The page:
Rommel, Erwin (1891–1944), a German army officer. An expert in tank warfare, he was called “The Desert Fox” for his genius in directing German troops in North Africa during World War II. Rommel served as a lieutenant in World War I. He was a war academy instructor when put in charge of Hitler's personal safety in 1938. In 1940 he commanded a tank division during the invasion of France.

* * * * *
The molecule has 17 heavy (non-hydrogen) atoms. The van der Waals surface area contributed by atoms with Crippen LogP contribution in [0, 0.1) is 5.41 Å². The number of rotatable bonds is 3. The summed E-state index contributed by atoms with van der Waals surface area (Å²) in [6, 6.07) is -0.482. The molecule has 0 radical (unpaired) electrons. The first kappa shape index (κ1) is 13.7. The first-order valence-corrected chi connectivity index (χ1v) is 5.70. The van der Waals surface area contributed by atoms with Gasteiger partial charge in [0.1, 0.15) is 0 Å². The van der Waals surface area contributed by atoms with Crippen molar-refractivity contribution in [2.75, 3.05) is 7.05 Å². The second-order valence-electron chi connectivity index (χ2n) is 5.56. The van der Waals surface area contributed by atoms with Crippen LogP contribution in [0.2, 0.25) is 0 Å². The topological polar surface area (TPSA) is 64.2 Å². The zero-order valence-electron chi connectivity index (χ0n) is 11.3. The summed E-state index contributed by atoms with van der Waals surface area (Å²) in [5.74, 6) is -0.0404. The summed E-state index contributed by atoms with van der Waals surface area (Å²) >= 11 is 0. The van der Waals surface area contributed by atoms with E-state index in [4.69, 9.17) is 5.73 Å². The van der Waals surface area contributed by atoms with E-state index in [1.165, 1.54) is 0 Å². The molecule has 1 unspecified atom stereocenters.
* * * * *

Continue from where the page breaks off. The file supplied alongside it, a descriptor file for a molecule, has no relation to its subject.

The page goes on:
Rommel was made a field marshal when, as commander of the Afrika Korps, he drove the British back in Egypt (1942). In October, 1942, he was defeated in the decisive Battle of El Alamein, and after other Allied successes in 1943 he was recalled. As an army group commander in Western Europe he was unable to stop the Allied invasion of Normandy (1944). Severely wounded in this campaign, he returned to Germany. Hitler suspected Rommel of having taken part in the unsuccessful plot of his life in July, and Rommel was forced to take poison.